4. Eventually, you will notice that you are genuinely feeling better. One danger of this stage is that you may have gotten too comfortable in your recovery position. Maybe you’re afraid to take a chance. Maybe you’ve gotten comfortable feeling sorry for yourself or focusing on your anger at your old partner. These thoughts and feelings can keep you stuck, when you’re actually ready to move on. Some honest soul-searching can help you move on. Are you afraid of repeating old patterns? Are you ready to make some changes in how you approach dating and relationships? Use this time to assess your real hopes and desires about a relationship. Now is a good time to make a realistic appraisal of what went wrong with the relationship that just ended. Did you miss early signs that something was amiss? Can you take responsibility for your own part in the difficulties? What can you do differently this time? And what can you ask from your next partner that maybe you didn’t let yourself put out there with the last one?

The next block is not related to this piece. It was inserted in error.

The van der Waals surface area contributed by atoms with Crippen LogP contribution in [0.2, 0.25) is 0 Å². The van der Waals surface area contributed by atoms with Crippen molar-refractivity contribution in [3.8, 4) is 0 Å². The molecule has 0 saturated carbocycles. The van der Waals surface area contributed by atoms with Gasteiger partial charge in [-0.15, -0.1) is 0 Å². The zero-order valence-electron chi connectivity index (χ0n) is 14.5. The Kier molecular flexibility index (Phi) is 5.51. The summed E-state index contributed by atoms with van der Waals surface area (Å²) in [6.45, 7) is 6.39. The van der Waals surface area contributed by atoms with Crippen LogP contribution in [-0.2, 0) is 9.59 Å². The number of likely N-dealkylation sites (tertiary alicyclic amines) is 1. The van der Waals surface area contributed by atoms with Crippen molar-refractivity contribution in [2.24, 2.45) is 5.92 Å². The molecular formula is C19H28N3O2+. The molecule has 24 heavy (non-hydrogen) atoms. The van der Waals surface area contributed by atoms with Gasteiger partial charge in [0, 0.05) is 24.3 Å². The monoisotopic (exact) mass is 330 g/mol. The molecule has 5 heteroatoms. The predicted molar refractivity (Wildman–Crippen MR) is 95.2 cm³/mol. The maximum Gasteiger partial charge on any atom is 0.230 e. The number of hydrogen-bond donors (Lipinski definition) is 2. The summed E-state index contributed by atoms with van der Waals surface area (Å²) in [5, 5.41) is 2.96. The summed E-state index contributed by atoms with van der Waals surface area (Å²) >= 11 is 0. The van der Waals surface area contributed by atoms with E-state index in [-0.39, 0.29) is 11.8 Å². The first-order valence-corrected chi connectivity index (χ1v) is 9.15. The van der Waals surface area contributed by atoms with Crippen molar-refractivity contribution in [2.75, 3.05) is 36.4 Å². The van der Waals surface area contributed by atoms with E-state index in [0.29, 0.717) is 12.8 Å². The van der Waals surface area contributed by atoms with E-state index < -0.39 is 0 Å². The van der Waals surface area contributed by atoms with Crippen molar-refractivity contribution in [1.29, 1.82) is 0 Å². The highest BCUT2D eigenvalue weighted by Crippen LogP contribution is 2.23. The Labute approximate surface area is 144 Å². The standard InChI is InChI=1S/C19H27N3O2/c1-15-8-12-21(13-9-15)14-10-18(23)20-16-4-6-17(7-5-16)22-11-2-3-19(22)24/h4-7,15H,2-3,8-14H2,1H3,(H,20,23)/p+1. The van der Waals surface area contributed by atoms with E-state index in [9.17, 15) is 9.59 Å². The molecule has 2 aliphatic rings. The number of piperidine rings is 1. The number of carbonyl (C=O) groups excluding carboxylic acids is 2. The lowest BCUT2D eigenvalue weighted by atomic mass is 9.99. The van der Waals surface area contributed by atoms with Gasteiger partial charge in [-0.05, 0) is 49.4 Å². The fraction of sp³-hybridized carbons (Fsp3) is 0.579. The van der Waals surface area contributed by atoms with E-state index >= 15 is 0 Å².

5. Once you have healed, let go of the old relationship. You’re ready to move toward a new one, but chances are good that you won’t encounter the “right” person immediately. Take advantage of the opportunity to meet new people—maybe some you wouldn’t have ever gotten to know otherwise. Learn something new and return to old pleasures. Don’t make snap decisions and don’t jump into something just because it feels comfortable—or because it feels different. 
  6. Remember that injuries can lead to growth and new directions. Take your healthy heart out into the world and find yourself a new and healthy relationship.

Copyright @ F. Diane Barth 2014

Readings

Social rejection shares somatosensory representations with physical pain Ethan Kross, Marc G. Berman, Walter Mischel, Edward E. Smith, Tor D. Wager. Proc Natl Acad Sci U S A. 2011 April 12; 108(15): 6270–6275. Published online 2011 March 28. doi: 10.1073/pnas.1102693108  http://www.ncbi.nlm.nih.gov/pmc/articles/PMC3076808/ PMCID: PMC3076808  Accessed November 1, 2014